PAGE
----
COVID-19 Aerosolized Transmission

COVID-19 Aerosolized Transmission

Recent evidence suggests the possibility that SARS-CoV-2 may spread through the air in an aerosolized form, potentially complicating the greatly anticipated reopening of schools and businesses.

COVID-19 Aerosolized Transmission

Addressing the Potential for the Airborne Transmission of SARS-CoV-2

First, before we begin, a point of note--all current studies and subsequent recommendations regarding COVID-19 are incomplete, will likely take years to unpack fully, and are intended by far and large to protect the public welfare.

By no means is the 'science unanimous' in any regard.

With that said, a letter accepted and published by Oxford Academic directed to the International Laboratory for Air Quality and Health, WHO Collaborating Centre and the Institute for Applied Environmental Health, University of Maryland School of Public Health--subsequently signed by more than 200 'experts' in the field--encouraged the World Health Organization to update its recommendations for dealing with SARS-CoV-2 to include advice regarding the seemingly probably airborne transmission of the pathogen over several meters.

In brief, the letter states;

We appeal to the medical community and to the relevant national and international bodies to recognize the potential for airborne spread of COVID-19.

There is significant potential for inhalation exposure to viruses in microscopic respiratory droplets (microdroplets) at short to medium distances (up to several meters, or room-scale), and we are advocating for the use of preventive measures to mitigate this route of airborne transmission.

This problem is especially acute in indoor or enclosed environments, particularly those that are crowded and have inadequate ventilation relative to the number of occupants and extended exposure periods.

The measures that should be taken to mitigate airborne transmission risk include:

Provide sufficient and effective ventilation (supply clean outdoor air, minimize recirculating air), particularly in public buildings, workplace environments, schools, hospitals, and aged care homes.

Supplement general ventilation with airborne infection controls such as local exhaust, high-efficiency air filtration, and germicidal ultraviolet lights.

Avoid overcrowding, particularly in public transport and public buildings.

It is Time to Address Airborne Transmission of COVID-19

 

Methods of COVID-19 Transmission

Presently, there are three known, or believed to be known, methods of transmission of the SARS-CoV-2 virus:

  • Fomite - Contact with a contaminated surface, which can be countered with enhanced cleaning, increased touchpoint disinfection, and high levels of hand hygiene compliance.
  • Droplets - Particles ranging in size from 5-10 microns thick are expelled from a contaminated individual through a cough or sneeze, then inhaled by others within 1 or fewer meters' distance, and is commonly combatted via social distancing and the age-old adage of 'if you're sick or have symptoms, stay home,' and;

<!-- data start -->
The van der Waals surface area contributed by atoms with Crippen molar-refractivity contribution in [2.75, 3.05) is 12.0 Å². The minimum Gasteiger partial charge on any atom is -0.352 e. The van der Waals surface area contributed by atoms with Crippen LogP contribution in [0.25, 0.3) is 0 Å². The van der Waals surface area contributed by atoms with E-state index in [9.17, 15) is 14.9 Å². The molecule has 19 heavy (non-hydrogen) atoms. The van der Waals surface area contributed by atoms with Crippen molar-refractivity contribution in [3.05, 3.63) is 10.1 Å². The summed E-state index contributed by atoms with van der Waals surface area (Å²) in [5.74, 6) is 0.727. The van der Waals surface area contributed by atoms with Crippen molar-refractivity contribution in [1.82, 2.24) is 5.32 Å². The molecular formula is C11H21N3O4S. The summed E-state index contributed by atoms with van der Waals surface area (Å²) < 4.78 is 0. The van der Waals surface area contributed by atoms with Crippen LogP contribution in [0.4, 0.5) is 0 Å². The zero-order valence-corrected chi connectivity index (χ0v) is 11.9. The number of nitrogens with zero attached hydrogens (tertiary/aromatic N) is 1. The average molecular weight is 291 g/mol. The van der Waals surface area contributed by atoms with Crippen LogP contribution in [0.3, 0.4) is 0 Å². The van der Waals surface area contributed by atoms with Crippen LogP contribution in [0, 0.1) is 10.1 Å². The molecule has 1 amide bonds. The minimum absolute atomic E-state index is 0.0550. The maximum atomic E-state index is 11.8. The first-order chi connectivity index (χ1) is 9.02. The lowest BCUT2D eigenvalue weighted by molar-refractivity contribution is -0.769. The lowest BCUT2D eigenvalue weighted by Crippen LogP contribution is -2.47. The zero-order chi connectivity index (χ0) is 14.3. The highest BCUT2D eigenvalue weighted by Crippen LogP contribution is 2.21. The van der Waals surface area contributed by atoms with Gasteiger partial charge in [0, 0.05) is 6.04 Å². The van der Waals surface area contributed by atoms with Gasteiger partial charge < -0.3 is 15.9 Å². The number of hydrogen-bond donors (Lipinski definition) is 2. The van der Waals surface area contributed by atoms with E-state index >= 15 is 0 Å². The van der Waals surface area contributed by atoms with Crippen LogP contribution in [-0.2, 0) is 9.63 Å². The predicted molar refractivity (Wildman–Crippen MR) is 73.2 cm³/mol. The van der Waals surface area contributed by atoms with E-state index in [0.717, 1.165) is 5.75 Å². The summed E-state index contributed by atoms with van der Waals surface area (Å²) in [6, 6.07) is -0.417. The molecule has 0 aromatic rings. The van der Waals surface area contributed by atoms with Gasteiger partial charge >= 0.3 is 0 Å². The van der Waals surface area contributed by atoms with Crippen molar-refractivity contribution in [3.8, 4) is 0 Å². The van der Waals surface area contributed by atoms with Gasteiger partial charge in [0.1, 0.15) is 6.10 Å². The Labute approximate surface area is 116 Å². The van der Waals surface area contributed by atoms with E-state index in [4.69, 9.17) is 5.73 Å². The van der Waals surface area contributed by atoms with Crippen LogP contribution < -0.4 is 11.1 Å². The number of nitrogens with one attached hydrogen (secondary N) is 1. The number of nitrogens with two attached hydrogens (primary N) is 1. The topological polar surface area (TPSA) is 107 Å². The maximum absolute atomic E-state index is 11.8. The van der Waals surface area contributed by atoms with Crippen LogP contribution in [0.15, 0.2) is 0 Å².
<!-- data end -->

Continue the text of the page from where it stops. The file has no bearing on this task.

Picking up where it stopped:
• Airborne - Droplet nuclei smaller than 5 microns in diameter that are light enough to be carried on air currents and spread from a contagious person to others via inhalation.  Presently there are no official recommendations from the WHO, but the U.S. Centers for Disease Control and Prevention already recommends increased ventilation via HVAC systems and commercial-grade HEPA filtered air cleaners.

 

Practical Safety Precautions

  • Clean regularly with soap-based detergents and water following high-performance cleaning methods, which include cross-contamination prevention.
  • Wipe down fomites--high-contact touchpoint surfaces--with a disinfectant according to your facility's occupancy and use, making certain to follow all health, safety, and handling guidelines.
  • Test your facility's ventilation system to ensure it is adequate to support a healthy workplace or learning environment--if not, take steps to remediate that issue immediately.
  • Avoid large gatherings inside of facilities with low-quality ventilation systems.
  • Wash your hands regularly with soap and water, using hand sanitizer sparingly, and pay attention to what you touch in public spaces.

 

References & Resources

Takeaway

As the pandemic progresses and more studies are completed and data is analyzed, it appears that COVID-19 behaves exactly like any other pathogen in its method of transmission and can be combatted through common-sense cleaning, personal hygiene, and avoiding large crowds of people inside poorly ventilated spaces.

These recommendations are not new and not specific to SARS-CoV-2.

Given the volume of information going around, ranging from ineffective to wildly dangerous, we highly recommend consulting with and outsourcing your facility's cleaning and infection prevention services to a qualified service provider.

If you would like more information regarding the effectiveness of high-performance infection prevention and control measures, or if you would like to schedule a free, no-obligation onsite assessment of your facility's custodial needs, contact us today for a free quote!

In Bakersfield CA, call (661) 437-3253

In Fresno CA, call (559) 206-1059

In Valencia CA, or Santa Clarita CA, call (661) 437-3253

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